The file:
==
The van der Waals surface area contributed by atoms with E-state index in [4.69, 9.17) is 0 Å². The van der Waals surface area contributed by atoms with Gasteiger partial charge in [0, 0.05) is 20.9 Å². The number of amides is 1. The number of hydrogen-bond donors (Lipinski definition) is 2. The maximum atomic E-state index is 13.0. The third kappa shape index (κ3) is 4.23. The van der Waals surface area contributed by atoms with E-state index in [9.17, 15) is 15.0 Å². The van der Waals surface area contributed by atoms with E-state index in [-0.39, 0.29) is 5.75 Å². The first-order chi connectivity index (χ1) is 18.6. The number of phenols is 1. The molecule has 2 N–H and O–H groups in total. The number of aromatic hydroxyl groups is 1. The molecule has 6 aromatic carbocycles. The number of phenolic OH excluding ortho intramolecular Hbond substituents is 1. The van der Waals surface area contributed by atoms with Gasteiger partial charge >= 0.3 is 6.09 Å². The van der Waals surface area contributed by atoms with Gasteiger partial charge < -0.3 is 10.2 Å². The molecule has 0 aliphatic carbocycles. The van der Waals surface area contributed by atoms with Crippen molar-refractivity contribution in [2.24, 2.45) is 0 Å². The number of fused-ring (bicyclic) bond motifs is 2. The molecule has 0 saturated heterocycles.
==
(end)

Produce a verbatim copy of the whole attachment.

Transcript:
The van der Waals surface area contributed by atoms with E-state index in [4.69, 9.17) is 0 Å². The van der Waals surface area contributed by atoms with Gasteiger partial charge in [0, 0.05) is 20.9 Å². The number of amides is 1. The number of hydrogen-bond donors (Lipinski definition) is 2. The maximum atomic E-state index is 13.0. The third kappa shape index (κ3) is 4.23. The van der Waals surface area contributed by atoms with E-state index in [9.17, 15) is 15.0 Å². The van der Waals surface area contributed by atoms with E-state index in [-0.39, 0.29) is 5.75 Å². The first-order chi connectivity index (χ1) is 18.6. The number of phenols is 1. The molecule has 2 N–H and O–H groups in total. The number of aromatic hydroxyl groups is 1. The molecule has 6 aromatic carbocycles. The number of phenolic OH excluding ortho intramolecular Hbond substituents is 1. The van der Waals surface area contributed by atoms with Gasteiger partial charge >= 0.3 is 6.09 Å². The van der Waals surface area contributed by atoms with Gasteiger partial charge < -0.3 is 10.2 Å². The molecule has 0 aliphatic carbocycles. The van der Waals surface area contributed by atoms with Crippen molar-refractivity contribution in [2.24, 2.45) is 0 Å². The number of fused-ring (bicyclic) bond motifs is 2. The molecule has 0 saturated heterocycles.